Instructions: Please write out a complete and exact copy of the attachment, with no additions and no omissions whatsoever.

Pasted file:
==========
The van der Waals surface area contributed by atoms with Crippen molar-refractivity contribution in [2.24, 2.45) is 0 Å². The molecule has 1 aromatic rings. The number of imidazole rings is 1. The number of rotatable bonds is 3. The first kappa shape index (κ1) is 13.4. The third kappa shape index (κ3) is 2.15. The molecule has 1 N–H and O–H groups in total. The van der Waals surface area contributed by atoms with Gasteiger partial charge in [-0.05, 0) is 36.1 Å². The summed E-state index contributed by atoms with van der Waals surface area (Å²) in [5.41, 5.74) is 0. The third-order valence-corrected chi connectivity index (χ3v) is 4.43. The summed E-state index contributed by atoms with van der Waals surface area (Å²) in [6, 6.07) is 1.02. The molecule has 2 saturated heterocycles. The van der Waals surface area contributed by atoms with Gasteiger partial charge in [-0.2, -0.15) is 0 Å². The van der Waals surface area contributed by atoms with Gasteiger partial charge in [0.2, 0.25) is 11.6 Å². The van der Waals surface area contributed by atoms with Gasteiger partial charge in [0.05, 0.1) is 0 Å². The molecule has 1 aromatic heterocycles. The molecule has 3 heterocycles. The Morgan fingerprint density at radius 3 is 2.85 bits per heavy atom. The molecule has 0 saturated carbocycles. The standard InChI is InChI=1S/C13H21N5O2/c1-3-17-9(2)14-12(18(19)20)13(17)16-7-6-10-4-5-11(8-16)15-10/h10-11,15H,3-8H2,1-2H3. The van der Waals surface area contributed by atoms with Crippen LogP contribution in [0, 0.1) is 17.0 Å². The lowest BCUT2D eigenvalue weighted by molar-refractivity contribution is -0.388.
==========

The van der Waals surface area contributed by atoms with Crippen molar-refractivity contribution in [2.24, 2.45) is 0 Å². The molecule has 1 aromatic rings. The number of imidazole rings is 1. The number of rotatable bonds is 3. The first kappa shape index (κ1) is 13.4. The third kappa shape index (κ3) is 2.15. The molecule has 1 N–H and O–H groups in total. The van der Waals surface area contributed by atoms with Gasteiger partial charge in [-0.05, 0) is 36.1 Å². The summed E-state index contributed by atoms with van der Waals surface area (Å²) in [5.41, 5.74) is 0. The third-order valence-corrected chi connectivity index (χ3v) is 4.43. The summed E-state index contributed by atoms with van der Waals surface area (Å²) in [6, 6.07) is 1.02. The molecule has 2 saturated heterocycles. The van der Waals surface area contributed by atoms with Gasteiger partial charge in [-0.2, -0.15) is 0 Å². The van der Waals surface area contributed by atoms with Gasteiger partial charge in [0.2, 0.25) is 11.6 Å². The van der Waals surface area contributed by atoms with Gasteiger partial charge in [0.05, 0.1) is 0 Å². The molecule has 1 aromatic heterocycles. The molecule has 3 heterocycles. The Morgan fingerprint density at radius 3 is 2.85 bits per heavy atom. The molecule has 0 saturated carbocycles. The standard InChI is InChI=1S/C13H21N5O2/c1-3-17-9(2)14-12(18(19)20)13(17)16-7-6-10-4-5-11(8-16)15-10/h10-11,15H,3-8H2,1-2H3. The van der Waals surface area contributed by atoms with Crippen LogP contribution in [0, 0.1) is 17.0 Å². The lowest BCUT2D eigenvalue weighted by molar-refractivity contribution is -0.388.